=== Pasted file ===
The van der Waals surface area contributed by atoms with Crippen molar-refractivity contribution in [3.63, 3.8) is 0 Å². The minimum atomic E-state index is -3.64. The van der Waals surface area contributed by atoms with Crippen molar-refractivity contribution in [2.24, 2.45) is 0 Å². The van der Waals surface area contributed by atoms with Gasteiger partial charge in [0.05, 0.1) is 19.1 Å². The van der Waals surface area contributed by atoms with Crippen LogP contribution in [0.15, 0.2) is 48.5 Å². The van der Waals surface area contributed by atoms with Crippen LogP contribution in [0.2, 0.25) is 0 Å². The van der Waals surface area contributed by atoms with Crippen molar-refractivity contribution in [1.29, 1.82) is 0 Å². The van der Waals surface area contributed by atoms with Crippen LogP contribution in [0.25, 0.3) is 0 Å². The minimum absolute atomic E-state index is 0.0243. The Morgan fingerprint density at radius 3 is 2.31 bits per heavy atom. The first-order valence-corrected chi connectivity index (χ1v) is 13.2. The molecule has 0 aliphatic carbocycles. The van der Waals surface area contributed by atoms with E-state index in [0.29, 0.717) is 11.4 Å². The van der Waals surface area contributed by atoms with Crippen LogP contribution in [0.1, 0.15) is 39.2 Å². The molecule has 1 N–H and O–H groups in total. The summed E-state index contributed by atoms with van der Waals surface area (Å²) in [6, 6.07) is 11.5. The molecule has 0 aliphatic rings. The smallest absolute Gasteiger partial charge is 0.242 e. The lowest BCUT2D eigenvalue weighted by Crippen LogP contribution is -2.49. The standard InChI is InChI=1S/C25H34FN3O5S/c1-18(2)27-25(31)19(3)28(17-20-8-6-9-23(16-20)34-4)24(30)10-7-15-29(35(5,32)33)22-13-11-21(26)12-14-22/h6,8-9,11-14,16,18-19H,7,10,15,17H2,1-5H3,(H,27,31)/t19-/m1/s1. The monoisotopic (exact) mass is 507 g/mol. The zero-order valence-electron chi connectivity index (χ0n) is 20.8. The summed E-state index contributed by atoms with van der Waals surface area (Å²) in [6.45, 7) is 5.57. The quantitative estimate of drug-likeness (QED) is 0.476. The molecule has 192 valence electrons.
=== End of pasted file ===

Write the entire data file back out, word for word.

The van der Waals surface area contributed by atoms with Crippen molar-refractivity contribution in [3.63, 3.8) is 0 Å². The minimum atomic E-state index is -3.64. The van der Waals surface area contributed by atoms with Crippen molar-refractivity contribution in [2.24, 2.45) is 0 Å². The van der Waals surface area contributed by atoms with Gasteiger partial charge in [0.05, 0.1) is 19.1 Å². The van der Waals surface area contributed by atoms with Crippen LogP contribution in [0.15, 0.2) is 48.5 Å². The van der Waals surface area contributed by atoms with Crippen LogP contribution in [0.2, 0.25) is 0 Å². The van der Waals surface area contributed by atoms with Crippen molar-refractivity contribution in [1.29, 1.82) is 0 Å². The van der Waals surface area contributed by atoms with Crippen LogP contribution in [0.25, 0.3) is 0 Å². The minimum absolute atomic E-state index is 0.0243. The Morgan fingerprint density at radius 3 is 2.31 bits per heavy atom. The first-order valence-corrected chi connectivity index (χ1v) is 13.2. The molecule has 0 aliphatic carbocycles. The van der Waals surface area contributed by atoms with E-state index in [0.29, 0.717) is 11.4 Å². The van der Waals surface area contributed by atoms with Crippen LogP contribution in [0.1, 0.15) is 39.2 Å². The molecule has 1 N–H and O–H groups in total. The summed E-state index contributed by atoms with van der Waals surface area (Å²) in [6, 6.07) is 11.5. The molecule has 0 aliphatic rings. The smallest absolute Gasteiger partial charge is 0.242 e. The lowest BCUT2D eigenvalue weighted by Crippen LogP contribution is -2.49. The standard InChI is InChI=1S/C25H34FN3O5S/c1-18(2)27-25(31)19(3)28(17-20-8-6-9-23(16-20)34-4)24(30)10-7-15-29(35(5,32)33)22-13-11-21(26)12-14-22/h6,8-9,11-14,16,18-19H,7,10,15,17H2,1-5H3,(H,27,31)/t19-/m1/s1. The monoisotopic (exact) mass is 507 g/mol. The zero-order valence-electron chi connectivity index (χ0n) is 20.8. The summed E-state index contributed by atoms with van der Waals surface area (Å²) in [6.45, 7) is 5.57. The quantitative estimate of drug-likeness (QED) is 0.476. The molecule has 192 valence electrons.